14 November 2012
Banyana Banyana returned home from the Confederation of African Football (Caf) African Women’s Championship on Tuesday to a rapturous welcome from hordes of supporters who brought the arrivals hall at Johannesburg’s OR Tambo International Airport to a standstill.
The South African national women’s football team reached the final of the continental championship for a third time, but were beaten 4-0 by the hosts, Equatorial Guinea, in the title decider.
In 2008, they also lost to Equatorial Guinea, who were also hosts at that time, in the final.
Business came to a standstill as onlookers joined the “welcoming party”.
Looking fatigued after a long flight which saw them stuck at the Jomo Kenyatta International Airport en route home for hours, Banyana landed on Tuesday afternoon and then had problems negotiating their way through as a mass of supporters scrambled for their attention.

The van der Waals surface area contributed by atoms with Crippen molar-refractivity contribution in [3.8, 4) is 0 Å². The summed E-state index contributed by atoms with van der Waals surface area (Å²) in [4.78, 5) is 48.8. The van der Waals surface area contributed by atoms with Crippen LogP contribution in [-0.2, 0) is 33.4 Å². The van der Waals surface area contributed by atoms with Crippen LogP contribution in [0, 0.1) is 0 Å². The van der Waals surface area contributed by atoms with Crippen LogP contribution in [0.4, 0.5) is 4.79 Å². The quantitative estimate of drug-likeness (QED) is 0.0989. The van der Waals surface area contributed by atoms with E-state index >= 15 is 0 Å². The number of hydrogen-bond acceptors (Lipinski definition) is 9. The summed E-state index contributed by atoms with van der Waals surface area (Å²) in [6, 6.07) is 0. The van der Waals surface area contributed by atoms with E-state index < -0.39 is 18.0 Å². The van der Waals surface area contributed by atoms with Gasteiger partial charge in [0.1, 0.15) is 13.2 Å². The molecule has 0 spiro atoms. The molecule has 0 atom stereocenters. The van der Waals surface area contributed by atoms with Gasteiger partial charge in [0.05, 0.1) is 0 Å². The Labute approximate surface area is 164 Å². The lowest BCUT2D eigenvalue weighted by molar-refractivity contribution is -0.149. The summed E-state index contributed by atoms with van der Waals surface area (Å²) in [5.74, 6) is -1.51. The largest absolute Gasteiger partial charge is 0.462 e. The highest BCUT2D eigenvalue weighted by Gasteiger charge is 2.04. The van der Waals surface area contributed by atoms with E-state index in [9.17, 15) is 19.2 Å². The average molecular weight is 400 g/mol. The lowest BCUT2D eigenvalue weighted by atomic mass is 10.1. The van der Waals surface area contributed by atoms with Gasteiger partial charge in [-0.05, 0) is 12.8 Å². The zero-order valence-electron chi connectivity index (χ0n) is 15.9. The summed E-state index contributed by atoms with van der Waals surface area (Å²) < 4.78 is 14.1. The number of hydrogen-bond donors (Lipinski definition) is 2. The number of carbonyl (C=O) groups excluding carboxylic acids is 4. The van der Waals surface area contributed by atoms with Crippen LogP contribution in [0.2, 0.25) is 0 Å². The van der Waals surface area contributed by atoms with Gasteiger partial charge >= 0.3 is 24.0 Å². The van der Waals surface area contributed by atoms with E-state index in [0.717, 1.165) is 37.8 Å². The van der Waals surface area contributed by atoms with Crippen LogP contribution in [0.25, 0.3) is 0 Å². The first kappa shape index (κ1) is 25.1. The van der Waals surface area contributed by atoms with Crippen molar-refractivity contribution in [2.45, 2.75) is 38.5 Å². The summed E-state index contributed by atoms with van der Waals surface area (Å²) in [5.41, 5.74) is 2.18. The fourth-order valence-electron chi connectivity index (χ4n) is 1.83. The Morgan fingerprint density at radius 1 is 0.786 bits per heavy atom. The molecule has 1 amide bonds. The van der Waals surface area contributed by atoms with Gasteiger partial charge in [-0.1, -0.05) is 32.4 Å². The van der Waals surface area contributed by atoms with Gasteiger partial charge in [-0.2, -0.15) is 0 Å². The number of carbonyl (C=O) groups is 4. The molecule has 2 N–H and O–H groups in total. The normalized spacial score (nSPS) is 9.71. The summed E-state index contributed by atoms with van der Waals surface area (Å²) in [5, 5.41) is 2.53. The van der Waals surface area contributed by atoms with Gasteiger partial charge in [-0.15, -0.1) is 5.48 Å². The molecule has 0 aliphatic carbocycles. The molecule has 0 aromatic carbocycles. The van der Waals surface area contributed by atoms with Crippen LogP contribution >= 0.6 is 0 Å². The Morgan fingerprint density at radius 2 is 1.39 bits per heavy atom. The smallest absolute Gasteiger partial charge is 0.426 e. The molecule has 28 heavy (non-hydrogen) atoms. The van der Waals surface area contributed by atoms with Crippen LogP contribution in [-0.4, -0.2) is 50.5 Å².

Coach Joseph Mkhonza, who was last week named the South African Coach of the Year at the South African Sports Awards, said while the team had achieved its goal of reaching the final and beating their nemesis Nigeria, they would have loved to go all the way and win the title.
“We have laid a solid foundation and I hope next time we should go all the way. This team is gelling and I am confident we are heading towards a ‘golden era’ for women’s football in the country,” he said.
Captain Amanda Dlamini said the semi-final win against Nigeria might have taken some of the fight out of the team, but “getting so near, yet so far” was not a disgrace.
South African Football Association (SAfa) President, Kirsten Nematandani said Banyana Banyana had done the country proud.
“They gave it their all. As a country, we are happy and proud of these heroines,” he said.
A professional league?
Caf vice-president Natasha Tschiclas, meanwhile, has encouraged Safa to start a professional women’s football league in South Africa.
In an interview with radio station SAfm, she said: “They are very determined. They love what they are doing and they are professional footballers. They’re not amateurs; look at the way they play.
“We could so easily become number one in South Africa, just by having the right structure in place, and that would be through a professional league.”
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